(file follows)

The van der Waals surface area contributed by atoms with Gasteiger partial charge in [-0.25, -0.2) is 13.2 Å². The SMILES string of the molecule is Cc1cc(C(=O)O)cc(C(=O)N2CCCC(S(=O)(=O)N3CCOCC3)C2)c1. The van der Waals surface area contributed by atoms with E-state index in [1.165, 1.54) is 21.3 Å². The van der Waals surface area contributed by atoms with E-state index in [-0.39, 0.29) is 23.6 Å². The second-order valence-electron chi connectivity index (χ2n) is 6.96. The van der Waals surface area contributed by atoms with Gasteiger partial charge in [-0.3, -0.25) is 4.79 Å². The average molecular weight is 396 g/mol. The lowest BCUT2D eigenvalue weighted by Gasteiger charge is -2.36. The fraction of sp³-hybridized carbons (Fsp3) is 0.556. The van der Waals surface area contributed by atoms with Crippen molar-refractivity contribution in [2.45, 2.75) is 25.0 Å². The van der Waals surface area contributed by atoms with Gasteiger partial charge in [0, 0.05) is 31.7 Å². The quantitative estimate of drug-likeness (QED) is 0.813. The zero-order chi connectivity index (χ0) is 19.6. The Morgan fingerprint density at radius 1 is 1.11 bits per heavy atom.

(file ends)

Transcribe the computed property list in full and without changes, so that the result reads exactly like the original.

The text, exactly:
The van der Waals surface area contributed by atoms with Gasteiger partial charge in [-0.25, -0.2) is 13.2 Å². The SMILES string of the molecule is Cc1cc(C(=O)O)cc(C(=O)N2CCCC(S(=O)(=O)N3CCOCC3)C2)c1. The van der Waals surface area contributed by atoms with E-state index in [1.165, 1.54) is 21.3 Å². The van der Waals surface area contributed by atoms with E-state index in [-0.39, 0.29) is 23.6 Å². The second-order valence-electron chi connectivity index (χ2n) is 6.96. The van der Waals surface area contributed by atoms with Gasteiger partial charge in [-0.3, -0.25) is 4.79 Å². The average molecular weight is 396 g/mol. The lowest BCUT2D eigenvalue weighted by Gasteiger charge is -2.36. The fraction of sp³-hybridized carbons (Fsp3) is 0.556. The van der Waals surface area contributed by atoms with Crippen molar-refractivity contribution in [2.45, 2.75) is 25.0 Å². The van der Waals surface area contributed by atoms with Gasteiger partial charge in [0, 0.05) is 31.7 Å². The quantitative estimate of drug-likeness (QED) is 0.813. The zero-order chi connectivity index (χ0) is 19.6. The Morgan fingerprint density at radius 1 is 1.11 bits per heavy atom.